CAIRO — Egypt's opposition called on its followers Wednesday to vote "no" in a crucial referendum on a disputed constitution drafted by Islamist supporters of President Mohammed Morsi.
The decision came as Morsi's government forged ahead with its own plan, starting overseas voting in diplomatic missions for expatriates.
The moves reinforced the atmosphere of a nation in crisis, deeply divided over whether Egypt might move toward Islamic theocracy or retain its secular traditions. More opposition protests were planned, judges remained on strike and there were concerns of further economic disarray after Egypt delayed a $4.8 billion International Monetary Fund loan needed to revive the economy.
Wednesday's call for a "no" vote followed a prolonged debate within the opposition over whether to boycott the referendum — a threat that still hung in the air as the anti-Morsi camp laid down its conditions for participation.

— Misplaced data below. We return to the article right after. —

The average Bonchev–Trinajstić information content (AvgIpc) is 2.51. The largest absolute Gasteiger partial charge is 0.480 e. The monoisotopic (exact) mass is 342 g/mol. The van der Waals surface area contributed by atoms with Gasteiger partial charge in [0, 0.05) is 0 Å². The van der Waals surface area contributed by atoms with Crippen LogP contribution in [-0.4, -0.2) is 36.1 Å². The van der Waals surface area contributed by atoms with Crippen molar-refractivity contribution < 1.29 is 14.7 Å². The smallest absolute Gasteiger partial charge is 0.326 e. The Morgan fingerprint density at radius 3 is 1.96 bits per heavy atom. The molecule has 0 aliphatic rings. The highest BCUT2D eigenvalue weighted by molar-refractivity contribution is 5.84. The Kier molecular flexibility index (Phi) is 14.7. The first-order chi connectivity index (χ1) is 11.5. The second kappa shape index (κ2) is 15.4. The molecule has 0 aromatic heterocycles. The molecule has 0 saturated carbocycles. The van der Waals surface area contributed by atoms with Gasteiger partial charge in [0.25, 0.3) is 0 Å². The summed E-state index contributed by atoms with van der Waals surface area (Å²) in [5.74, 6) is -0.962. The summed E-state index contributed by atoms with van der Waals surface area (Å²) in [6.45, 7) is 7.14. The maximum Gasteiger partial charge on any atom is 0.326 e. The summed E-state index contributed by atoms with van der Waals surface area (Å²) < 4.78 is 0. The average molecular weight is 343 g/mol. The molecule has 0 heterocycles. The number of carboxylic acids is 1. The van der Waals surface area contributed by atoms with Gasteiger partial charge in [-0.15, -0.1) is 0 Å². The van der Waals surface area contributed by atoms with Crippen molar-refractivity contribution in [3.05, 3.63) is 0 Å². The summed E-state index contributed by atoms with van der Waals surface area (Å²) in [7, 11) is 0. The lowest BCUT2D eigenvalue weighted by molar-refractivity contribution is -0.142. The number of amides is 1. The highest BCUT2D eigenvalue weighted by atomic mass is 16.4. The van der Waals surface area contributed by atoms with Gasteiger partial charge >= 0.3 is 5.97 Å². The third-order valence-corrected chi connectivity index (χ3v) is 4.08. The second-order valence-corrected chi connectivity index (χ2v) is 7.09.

These include full judicial supervision, independent and international monitors and adequate security. If these conditions are not met, Morsi's opponents said, the opposition will call for a last-minute boycott. On Tuesday, the vast majority of Egypt's judges rejected any role in overseeing the referendum.
Egypt's crisis began Nov. 22 when Morsi issued decrees, since rescinded, that placed him above judicial oversight. At the heart of the standoff now is the draft charter, which Morsi's opponents contend allows religious authorities too much influence over legislation, threatens to restrict freedom of expression and opens the door to Islamist control over day-to-day life.